San Francisco Greek Film Festival Astron Award

Astron Award

The San Francisco Greek Film Festival introduced the Astron Award in 2012 to honor and encourage achievements in Greek filmmaking and to enhance the movie experience of the film festival’s moviegoers. Inspired by the ancient Greek word “astir” which means scattered or spread in the sky, astron carries more than its celestial meaning of star. It is used to describe an individual distinguished for his/her talent, abilities, and personality in the field of arts, politics and professional arenas. Our audience votes for the best movie in the feature length films and shorts categories.

Past Astron Award Winners

2017

Memories of a Doll
Directed by Michail Charalampidis
Drama, 2017, 9 minutes, 7 seconds

Roza of Smyrna
Directed by George Kordellas
Drama, 2017, 97 minutes

2016

Cloudy Sunday – Ouzeri Tsitsanis
Directed by Manousos Manousakis
Drama, 2016, 116 minutes

Bread & Olives
Directed by Alexander Jaschik and Iordanis Orfanidis
Drama, 2016, 30 minutes

2015

Forever Young
Directed by Spiros Charalambous
Drama, 2015, 20 minutes

Xenia
Written by Panos Koutras
Drama, 2015 2 hours, 14 minutes

2014

Nicoleta
Directed by Sonia Liza Kenterman
Written by Tracy Sunderland
Drama, 2012, 19 minutes

A Place Called Home
(The Tree and The Swing)
Written/Directed by Maria Douza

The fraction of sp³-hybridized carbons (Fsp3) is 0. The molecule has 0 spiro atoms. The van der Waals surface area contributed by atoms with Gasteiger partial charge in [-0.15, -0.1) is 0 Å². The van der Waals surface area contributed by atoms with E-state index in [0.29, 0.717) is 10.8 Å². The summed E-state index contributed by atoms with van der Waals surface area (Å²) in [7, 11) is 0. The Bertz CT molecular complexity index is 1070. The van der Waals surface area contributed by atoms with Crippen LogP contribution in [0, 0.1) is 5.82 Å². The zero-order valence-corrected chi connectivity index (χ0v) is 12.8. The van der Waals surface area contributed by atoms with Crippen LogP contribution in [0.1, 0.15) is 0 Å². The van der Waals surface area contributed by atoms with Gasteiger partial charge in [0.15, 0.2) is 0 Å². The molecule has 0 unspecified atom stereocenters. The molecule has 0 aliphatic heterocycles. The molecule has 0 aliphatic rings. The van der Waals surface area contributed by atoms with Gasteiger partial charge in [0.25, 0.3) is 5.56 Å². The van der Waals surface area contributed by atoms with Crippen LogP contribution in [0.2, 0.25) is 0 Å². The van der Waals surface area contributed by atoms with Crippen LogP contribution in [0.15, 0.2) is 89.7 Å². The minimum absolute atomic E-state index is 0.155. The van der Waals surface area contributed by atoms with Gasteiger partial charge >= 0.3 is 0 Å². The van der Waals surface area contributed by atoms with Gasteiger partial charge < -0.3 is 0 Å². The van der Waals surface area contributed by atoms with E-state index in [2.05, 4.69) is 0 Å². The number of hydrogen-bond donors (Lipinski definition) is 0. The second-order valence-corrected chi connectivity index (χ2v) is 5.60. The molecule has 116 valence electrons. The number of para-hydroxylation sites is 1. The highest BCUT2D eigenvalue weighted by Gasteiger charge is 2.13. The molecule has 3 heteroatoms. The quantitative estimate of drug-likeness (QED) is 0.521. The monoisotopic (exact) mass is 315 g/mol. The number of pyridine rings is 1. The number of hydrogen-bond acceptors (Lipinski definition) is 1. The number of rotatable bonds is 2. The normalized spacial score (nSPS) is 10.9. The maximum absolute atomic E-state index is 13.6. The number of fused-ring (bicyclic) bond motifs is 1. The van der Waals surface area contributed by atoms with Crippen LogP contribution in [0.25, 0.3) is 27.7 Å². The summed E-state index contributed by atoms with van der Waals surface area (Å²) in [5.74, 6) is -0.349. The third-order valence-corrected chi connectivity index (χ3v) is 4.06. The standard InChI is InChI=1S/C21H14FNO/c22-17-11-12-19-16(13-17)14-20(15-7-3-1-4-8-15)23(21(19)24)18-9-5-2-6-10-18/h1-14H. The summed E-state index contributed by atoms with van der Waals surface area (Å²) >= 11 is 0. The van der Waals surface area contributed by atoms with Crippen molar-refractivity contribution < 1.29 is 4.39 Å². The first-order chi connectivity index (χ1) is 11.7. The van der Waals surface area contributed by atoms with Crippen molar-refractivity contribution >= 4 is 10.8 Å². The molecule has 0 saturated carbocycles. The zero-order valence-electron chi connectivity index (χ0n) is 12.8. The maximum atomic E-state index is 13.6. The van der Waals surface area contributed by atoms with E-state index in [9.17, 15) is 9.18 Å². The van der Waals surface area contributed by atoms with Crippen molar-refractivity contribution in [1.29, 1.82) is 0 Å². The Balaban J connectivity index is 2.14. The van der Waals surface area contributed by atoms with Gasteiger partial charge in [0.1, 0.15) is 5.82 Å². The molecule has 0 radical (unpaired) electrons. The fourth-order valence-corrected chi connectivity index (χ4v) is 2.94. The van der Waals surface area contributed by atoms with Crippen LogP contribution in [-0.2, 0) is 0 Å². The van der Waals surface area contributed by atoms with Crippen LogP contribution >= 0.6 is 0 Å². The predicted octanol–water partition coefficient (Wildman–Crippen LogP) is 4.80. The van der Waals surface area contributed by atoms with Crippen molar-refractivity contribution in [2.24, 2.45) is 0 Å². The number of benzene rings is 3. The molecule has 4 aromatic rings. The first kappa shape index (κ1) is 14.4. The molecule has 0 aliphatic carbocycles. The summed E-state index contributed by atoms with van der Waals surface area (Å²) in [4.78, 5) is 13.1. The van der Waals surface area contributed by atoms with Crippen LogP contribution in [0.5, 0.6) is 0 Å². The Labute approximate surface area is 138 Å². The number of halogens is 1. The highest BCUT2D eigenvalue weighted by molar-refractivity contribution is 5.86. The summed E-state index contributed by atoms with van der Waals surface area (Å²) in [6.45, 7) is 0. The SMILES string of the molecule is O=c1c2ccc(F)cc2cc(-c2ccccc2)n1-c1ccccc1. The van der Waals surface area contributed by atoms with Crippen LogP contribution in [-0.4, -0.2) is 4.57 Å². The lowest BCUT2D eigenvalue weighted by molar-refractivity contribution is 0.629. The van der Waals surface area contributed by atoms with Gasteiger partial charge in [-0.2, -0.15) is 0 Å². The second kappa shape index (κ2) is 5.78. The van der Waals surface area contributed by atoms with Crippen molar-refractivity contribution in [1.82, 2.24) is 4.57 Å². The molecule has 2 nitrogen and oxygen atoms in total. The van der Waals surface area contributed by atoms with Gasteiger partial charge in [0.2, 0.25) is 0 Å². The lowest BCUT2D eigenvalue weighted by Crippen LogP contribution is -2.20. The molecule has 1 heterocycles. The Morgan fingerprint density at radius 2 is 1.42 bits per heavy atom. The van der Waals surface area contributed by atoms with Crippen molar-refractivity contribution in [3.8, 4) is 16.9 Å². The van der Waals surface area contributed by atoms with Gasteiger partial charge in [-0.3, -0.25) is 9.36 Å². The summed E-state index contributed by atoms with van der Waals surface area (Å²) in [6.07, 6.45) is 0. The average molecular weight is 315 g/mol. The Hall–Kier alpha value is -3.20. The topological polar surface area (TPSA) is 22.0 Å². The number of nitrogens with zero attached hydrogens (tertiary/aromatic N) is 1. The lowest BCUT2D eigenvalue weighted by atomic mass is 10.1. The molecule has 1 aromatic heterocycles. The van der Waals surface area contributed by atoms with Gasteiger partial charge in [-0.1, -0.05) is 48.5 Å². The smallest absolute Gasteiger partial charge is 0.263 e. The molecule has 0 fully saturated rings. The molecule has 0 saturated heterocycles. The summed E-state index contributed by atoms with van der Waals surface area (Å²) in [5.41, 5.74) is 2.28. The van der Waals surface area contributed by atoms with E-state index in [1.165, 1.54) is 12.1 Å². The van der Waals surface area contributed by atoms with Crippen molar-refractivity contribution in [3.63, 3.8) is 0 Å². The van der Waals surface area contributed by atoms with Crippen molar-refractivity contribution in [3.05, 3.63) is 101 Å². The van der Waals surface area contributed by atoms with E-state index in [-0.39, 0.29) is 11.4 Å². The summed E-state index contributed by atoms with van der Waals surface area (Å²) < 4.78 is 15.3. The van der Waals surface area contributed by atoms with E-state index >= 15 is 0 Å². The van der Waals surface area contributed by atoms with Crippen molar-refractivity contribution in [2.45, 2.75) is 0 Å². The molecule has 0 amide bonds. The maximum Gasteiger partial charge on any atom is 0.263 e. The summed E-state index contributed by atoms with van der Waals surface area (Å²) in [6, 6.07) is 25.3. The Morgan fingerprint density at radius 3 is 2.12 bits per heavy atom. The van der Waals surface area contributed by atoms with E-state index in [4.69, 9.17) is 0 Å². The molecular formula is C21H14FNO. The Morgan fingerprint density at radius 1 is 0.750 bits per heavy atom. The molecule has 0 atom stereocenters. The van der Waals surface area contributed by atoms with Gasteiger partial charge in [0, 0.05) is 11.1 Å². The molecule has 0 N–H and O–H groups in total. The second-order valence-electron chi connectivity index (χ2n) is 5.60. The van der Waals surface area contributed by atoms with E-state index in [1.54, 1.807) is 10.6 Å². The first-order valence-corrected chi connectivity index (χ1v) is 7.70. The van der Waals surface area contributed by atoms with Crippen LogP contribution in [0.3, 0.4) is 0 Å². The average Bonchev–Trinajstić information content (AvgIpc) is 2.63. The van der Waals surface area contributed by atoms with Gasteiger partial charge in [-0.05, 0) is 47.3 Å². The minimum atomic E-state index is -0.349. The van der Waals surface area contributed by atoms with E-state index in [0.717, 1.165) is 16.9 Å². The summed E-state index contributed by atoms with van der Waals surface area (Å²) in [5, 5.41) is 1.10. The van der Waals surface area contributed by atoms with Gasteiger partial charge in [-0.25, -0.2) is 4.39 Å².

Social, Drama, 2013 105 minutes

2013

The Foreigner (Φόρεϊνερ)
Written and Directed by Alethea Avramis
Short, Social, 2011, 16 min

J.A.C.E.
Directed by Menelaos Karamaghiolis
Drama, 2011, 145 min

Past Honorary Astron Award Winners

Thanasis Veggos (2012)

Awarded to actor Thanasis Veggos (1926–2011) in recognition of his lifelong creative contributions and outstanding artistic significance in the Greek film industry. Thanasis Veggos performed in around 130 films, predominantly comedies starring in more than 50 among them. He is considered one of the best Greek comedy actors of all time. His son received the award on his behalf.



Spyros P. Skouras Lifetime Achievement Award

On closing night on Saturday, Oct. 20 at Dolby Cinema, the festival is pleased to present the first-ever Spyros P. Skouras Lifetime Achievement Award to Paramount CEO Jim Gianopulos. The award was created and sponsored by Tom Skouras, festival Advisory Board member and nephew of the late Skouras, to honor outstanding film industry professionals of Greek descent.

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Spyros Skouras made Marilyn Monroe a star
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Spyros P. Skouras Lifetime Achievement Award winner Jim Gianopulos